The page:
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Dil Dosti Dilemma review - Anushka Sen-led series is pleasantly predictable and perfectly passable

A charming but cautious viewing option is Dil Dosti Dilemma, in which Anushka Sen plays a spoiled rich girl who discovers both heart and harsh truths while visiting her hometown haunts.

Dil Dosti Dilemma review - Anushka Sen-led series is pleasantly predictable and perfectly passable
Anushka Sen in a still from Dil Dosti Dilemma

Last Updated: 02.04 PM, Apr 30, 2024

Dil Dosti Dilemma story:

Punishment for Asmara (Anushka Sen) involves sending her to her grandparents' home, which changes the course of her summer. She tells her friends she's in Canada so she can keep her face safe. She discovers true friends, valuable lessons, and even a spark of romance in the midst of the traditional environment. However, the secret she has been keeping could destroy it all. Will she have the guts to be authentic? A story of camaraderie, development, and surprises awaits!

Dil Dosti Dilemma review:

There's a scene in the sixth episode where the character Dhruv tells Tania (Elisha Mayor) that, more than being a classy person, she is a classist. This is the theme that starts the series, Dil Dosti Dilemma, and also maintains it to some extent. The series shows Asmara, who flaunts her privilege, which she was born into but did not earn. Therefore, this doesn't even deter her from disparaging her maternal grandmother by referring to her as grandma's friend, as the first response she receives from her closest friends is typically "tackology."


This results in her parents punishing her and forcing her to relocate to Tibbri Road, a residential area closer to Bengaluru city, where she resides in a luxurious home. Amid all that, we do see that Asmara puts up a face in front of her friends, showing that she is also a spoilt brat with no heart. But eventually, even in the first episode, we get to see her empathetic side towards Ruksana (Vishakha Pandey), whom she meets accidentally without knowing that they are going to get close during the summer.

Thus begins "Asmara's Summer," and yes, the series is based on the book of the same name by Bengaluru-based writer Andaleeb Wajid. The series features the typical characters from the book, making it easy to watch without any complications.

Every episode ends with a cliffhanger, which gives it more telenovella vibes, and some of them do land in the right way. However, when the sequences shift to the other characters, especially Tania (Elisha Mayor) and Naina (Revathi Pilla), the narrative gets slightly disjointed.

This was also an issue with Prime Video's other YA drama, Big Girls Don't Cry, which failed to make a mark despite having the right potential. However, Dil Dosti Dilemma doesn't suffer from that. The characters, however, are far from reality; in a literal sense, they do have the right approach to dealing with stuff. This probably worked well because it was a book adaptation. 

But Asmara's summer mission takes a turn, and her intention becomes that of a "krantikaari." Indeed, she earns the nickname "Tanker Rani" for resolving a water problem in the neighbourhood. It seems to get too superficial given that she is an utmost spoilt brat who gets adapted to this world, which she refuses to acknowledge in the first place.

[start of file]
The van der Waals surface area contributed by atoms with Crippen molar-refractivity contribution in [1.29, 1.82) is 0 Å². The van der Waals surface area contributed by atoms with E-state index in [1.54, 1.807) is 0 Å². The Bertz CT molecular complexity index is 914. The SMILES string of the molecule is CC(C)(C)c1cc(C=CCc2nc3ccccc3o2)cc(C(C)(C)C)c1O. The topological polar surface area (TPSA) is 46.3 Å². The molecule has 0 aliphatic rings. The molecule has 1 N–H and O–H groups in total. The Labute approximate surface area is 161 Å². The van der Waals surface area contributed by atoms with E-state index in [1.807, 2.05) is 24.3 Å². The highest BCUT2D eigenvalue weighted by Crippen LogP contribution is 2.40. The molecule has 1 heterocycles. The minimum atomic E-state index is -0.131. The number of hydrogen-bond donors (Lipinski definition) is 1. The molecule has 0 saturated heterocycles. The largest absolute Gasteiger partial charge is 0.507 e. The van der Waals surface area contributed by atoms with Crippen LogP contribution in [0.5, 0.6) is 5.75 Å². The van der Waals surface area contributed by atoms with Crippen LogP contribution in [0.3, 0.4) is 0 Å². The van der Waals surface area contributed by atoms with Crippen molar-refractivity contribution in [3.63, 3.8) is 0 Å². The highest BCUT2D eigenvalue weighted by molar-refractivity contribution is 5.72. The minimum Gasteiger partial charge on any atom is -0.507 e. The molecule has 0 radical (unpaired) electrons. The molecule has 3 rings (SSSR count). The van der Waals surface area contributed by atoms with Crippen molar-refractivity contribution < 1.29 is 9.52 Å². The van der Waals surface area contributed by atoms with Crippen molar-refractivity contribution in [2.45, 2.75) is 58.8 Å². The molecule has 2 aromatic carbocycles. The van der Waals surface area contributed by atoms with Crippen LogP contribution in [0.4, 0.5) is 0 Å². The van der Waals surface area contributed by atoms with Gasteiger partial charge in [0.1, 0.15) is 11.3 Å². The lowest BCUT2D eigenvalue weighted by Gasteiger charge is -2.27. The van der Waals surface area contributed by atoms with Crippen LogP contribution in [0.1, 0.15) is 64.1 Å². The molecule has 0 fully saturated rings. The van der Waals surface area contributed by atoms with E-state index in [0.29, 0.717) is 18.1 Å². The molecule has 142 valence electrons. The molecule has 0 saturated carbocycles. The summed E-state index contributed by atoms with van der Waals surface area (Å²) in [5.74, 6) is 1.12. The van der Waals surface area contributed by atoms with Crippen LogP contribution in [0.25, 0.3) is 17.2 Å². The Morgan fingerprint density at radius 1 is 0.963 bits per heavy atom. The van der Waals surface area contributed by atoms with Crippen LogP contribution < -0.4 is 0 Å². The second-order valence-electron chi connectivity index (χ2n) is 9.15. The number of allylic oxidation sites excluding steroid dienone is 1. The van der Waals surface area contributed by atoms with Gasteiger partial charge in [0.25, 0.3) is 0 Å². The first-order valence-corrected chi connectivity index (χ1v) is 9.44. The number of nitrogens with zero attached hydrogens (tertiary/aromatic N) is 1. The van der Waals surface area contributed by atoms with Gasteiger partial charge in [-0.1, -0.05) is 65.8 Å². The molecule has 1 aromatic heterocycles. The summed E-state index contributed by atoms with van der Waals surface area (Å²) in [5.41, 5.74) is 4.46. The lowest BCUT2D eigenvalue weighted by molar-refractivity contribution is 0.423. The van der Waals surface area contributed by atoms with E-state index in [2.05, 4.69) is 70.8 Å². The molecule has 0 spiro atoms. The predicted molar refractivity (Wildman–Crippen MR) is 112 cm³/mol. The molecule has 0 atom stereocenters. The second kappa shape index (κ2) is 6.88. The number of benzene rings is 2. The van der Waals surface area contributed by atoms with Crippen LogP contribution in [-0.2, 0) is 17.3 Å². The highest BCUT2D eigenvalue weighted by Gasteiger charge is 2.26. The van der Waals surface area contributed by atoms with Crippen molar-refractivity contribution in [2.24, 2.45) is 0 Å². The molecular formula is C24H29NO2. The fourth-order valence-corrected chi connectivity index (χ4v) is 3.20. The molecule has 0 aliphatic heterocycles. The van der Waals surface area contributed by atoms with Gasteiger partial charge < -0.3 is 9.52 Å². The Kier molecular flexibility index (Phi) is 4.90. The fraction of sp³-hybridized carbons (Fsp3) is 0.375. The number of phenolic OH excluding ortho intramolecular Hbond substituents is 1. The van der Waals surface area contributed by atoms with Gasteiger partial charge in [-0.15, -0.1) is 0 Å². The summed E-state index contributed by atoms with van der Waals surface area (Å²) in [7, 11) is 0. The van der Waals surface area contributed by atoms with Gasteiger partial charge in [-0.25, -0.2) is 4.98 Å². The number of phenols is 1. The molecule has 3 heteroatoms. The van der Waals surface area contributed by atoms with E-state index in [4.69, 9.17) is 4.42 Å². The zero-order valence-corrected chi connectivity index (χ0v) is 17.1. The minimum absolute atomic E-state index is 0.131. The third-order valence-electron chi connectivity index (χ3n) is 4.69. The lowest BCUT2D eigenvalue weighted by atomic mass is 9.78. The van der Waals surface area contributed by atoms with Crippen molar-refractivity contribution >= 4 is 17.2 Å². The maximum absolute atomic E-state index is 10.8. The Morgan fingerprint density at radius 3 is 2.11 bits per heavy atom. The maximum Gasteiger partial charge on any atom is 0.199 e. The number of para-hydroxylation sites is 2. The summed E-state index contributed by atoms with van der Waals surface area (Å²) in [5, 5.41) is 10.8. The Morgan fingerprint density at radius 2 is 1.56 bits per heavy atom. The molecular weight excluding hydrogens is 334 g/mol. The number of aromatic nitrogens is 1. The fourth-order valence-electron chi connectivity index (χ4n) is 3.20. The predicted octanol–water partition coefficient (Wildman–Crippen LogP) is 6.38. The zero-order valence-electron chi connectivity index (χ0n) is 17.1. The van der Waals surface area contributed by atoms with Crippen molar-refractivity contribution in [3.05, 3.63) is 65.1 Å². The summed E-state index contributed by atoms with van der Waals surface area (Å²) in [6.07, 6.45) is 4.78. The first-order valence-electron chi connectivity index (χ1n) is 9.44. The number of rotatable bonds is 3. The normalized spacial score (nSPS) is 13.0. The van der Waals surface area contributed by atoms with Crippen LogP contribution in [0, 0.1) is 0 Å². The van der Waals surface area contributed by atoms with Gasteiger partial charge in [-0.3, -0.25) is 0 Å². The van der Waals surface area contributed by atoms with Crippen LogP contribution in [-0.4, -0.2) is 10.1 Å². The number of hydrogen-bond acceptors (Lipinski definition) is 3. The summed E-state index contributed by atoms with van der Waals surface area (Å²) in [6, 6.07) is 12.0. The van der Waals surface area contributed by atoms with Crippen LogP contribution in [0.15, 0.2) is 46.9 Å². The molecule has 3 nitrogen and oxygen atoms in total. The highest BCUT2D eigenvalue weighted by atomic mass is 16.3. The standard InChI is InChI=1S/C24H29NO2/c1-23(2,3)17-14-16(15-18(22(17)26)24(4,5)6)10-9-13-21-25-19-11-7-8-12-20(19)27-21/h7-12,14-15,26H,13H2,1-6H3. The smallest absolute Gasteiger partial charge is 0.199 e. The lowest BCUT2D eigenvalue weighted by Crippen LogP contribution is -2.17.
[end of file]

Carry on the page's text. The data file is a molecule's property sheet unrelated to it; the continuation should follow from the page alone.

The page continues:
However, the show maintains its cuteness by showcasing an elderly couple (Tanvi Azmi and Shishir Sharma) still in love after decades of marriage. On the other hand, there's a budding romance between Asmara and Farzaan (Kush Jotwani). Infidelity, forbidden love, love with intentions, and class-difference love all find their way into a single seven-episode series.

However, despite following an adorable path, the series primarily focuses on saving the "Tibbri Road Mission," which unfortunately becomes quite predictable. Reason? Well, all the older characters have some influence and are in high professional positions; of course, the young adults will use their power for their campaigns. Well, it's not wrong, but sometimes the simpler and more predictable approach also looks mundane.

Well, I shouldn't complain more, as OTT has shown complications over the past four years. That simple approach is, to be honest, hard to digest. However, it's not just the simple approach that's a problem; it's also the cliched drama that stays over the top throughout.

But the performances, especially by Anushka Sen and Tanvi Azmi, do leave an impressive mark. Their banter is also cute, with Naani cleaning up the mess and Asmara apologising every now and then. Their bubbliness is a key element that keeps the series afloat. But too much sugar!

Debbi Rao takes little liberty in bringing modern-day vibes to the show, which is all about Gen Z, who are classy and classist. It felt like Tibbri Road took the show to a bygone era, probably the 1990s, making it less believable and less fun. But you can have it float in the background, and your eyes can fall on the screen for a breezy watch.

Dil Dosti Dilemma verdict:

A charming, if little predictable, combination of young drama with conventional clichés, Dil Dosti Dilemma is sure to please. The sincere performances bring comfort, even though they don't exactly burst with originality. For individuals who crave light, straightforward stories, this series could be the ideal indulgence. 


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